There’s an emerging genre of video game that has swiftly become my favorite storytelling medium. They’re calling it the “interactive drama adventure game” – a mouthful that generally refers to a story-based game whose mechanics revolve around making plot-changing decisions. If you remember my review of TellTale’s The Walking Dead, it was one of these. And with these games starting to gain popularity, they’re doing increasingly interesting things.
Which brings us to Until Dawn, a 2015 release from British developer Supermassive Games. It’s a PS4 exclusive, and it has an impressive amount of polish for what is essentially an indie studio debut.
The game begins with a cast of 10 characters, although two of them are quickly dispatched in a tutorial-like prologue that sets the stage for the rest of the game. The story, in a nutshell: A group of teenagers are having a party in a secluded mountain lodge, and decide to play a cruel prank on their most vulnerable friend. It goes badly, and that friend and her twin sister end up leaving the lodge and disappearing in the woods. A year later, they’re still missing, and the remaining eight friends are trying to get on with their lives – by having another party at that same mountain lodge, naturally. Things start to go very wrong from there.
The Cabin-in-the-Woods formula is a purposeful and clever choice on the part of the developers, who are savvy about horror movie tropes. The plot that emerges through the game isn’t ground-breakingly original, but it offers a few fresh twists. But it’s the gameplay, and your role as storyteller, that makes Until Dawn worth playing.
This game is the most cinematic of its kind that I’ve played, and it gives you the unique ability to control every one of the eight playable characters. POV moves smoothly between them as the action requires, and the choices you make determine not just what happens in the story but how those characters develop – both as individuals and within their relationships.
When they’re introduced, they are stock horror tropes: the bitch, the nerdy girl, the asshole, the practical joker. And you have the opportunity to play them perfectly within character, making the expected choices, with precisely the outcome a horror movie would dictate. Or, you can let them develop down a different path, becoming slightly more nuanced, and turn those old tropes on their heads.
Unlike a lot of video games (particularly those in the survival horror genre), it is possible for every single character to survive to the end. It’s not an easy task – your ability to keep the cast alive relies in part on a series of seemingly inconsequential choices that add up to become significant in unexpected ways. You’ll also need to master some quick-time events and, in a few incredibly tense moments, hold your controller perfectly still – a gimmick I’d never seen before and which works beautifully, literally forcing you to hold your breath until a threat has passed.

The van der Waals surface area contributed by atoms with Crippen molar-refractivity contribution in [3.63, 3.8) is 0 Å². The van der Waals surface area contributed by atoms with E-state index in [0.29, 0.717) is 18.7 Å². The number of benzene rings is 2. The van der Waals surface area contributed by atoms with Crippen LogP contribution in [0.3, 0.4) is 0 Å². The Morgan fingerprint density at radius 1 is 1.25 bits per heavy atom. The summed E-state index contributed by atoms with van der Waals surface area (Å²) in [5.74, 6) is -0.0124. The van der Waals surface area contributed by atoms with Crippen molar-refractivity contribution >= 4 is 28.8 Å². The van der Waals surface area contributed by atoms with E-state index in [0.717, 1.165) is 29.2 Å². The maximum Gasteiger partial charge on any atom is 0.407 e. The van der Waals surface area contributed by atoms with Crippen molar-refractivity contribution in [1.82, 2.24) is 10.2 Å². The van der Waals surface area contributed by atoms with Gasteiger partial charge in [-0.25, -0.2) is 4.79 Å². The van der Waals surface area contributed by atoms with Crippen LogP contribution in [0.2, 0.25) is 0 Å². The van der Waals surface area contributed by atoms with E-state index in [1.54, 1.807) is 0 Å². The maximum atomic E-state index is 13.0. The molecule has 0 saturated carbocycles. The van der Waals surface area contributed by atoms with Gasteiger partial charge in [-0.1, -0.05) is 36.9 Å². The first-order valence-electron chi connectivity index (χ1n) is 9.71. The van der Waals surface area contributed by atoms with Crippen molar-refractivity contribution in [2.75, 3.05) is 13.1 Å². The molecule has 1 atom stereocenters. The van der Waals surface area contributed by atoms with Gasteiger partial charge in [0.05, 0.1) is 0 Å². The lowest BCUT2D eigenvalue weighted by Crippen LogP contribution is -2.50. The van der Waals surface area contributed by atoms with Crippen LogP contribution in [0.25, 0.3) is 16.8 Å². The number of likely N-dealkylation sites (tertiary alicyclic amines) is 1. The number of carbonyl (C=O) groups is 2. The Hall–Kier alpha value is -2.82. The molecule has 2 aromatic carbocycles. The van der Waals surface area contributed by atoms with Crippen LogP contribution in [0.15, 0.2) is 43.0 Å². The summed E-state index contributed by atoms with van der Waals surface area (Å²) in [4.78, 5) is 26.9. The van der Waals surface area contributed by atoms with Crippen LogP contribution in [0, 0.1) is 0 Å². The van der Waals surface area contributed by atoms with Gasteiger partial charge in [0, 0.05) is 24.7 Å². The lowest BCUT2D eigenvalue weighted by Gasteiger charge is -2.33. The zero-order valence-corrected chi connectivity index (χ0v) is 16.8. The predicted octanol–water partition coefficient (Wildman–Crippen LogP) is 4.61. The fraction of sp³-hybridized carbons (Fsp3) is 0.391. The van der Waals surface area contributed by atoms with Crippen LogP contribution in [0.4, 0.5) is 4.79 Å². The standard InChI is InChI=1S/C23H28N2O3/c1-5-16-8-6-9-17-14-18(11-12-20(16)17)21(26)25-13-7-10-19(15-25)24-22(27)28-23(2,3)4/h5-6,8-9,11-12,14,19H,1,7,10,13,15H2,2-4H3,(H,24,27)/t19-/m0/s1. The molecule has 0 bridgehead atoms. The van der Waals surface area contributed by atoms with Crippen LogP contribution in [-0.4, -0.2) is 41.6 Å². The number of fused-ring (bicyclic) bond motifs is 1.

Of course, having a game end with all eight survivors is just one option. There are multiple other permutations that are just as possible, ranging from “everyone dies” to various last-man-standing scenarios involving many different characters to smaller groups of different makeups.
The game encourages you to explore all of these options. Once you’ve beaten it the first time, you have the ability to go back and play it chapter-by-chapter, tweaking various events to see what happens if you make different choices. And it’s on these multiple play-throughs that the strength of the game really shines. The decisions you make affect the plot in sometimes significant ways – and the smaller choices can lead to vastly different dialogue paths and character interactions and insights. Multiple play-throughs also allow you to pick up more clues and fill in more of the backstory, which turns out to be surprisingly rich and complex as it unfolds.
Another unique aspect of gameplay: the “Analyst” interludes between chapters. After you’ve finished a chapter of the story, you find yourself in a psychiatrist’s office (played by the venerable Peter Stormare), presumably being psycho-analyzed as the player. Like many other things in the game, this is not exactly what it seems, but it is a fascinating device and creates an opportunity to tailor the way the game is played.
For example: You will be asked to identify a number of things that frighten you, and the things you choose will appear later in the game. In one play-through, I chose a fear of spiders; later, spiders were slipped almost subliminally into scenes where they had not been before. Thoughtful details and flourishes like that pushed this game up to the top of my “Favorite Horror Games Ever” list.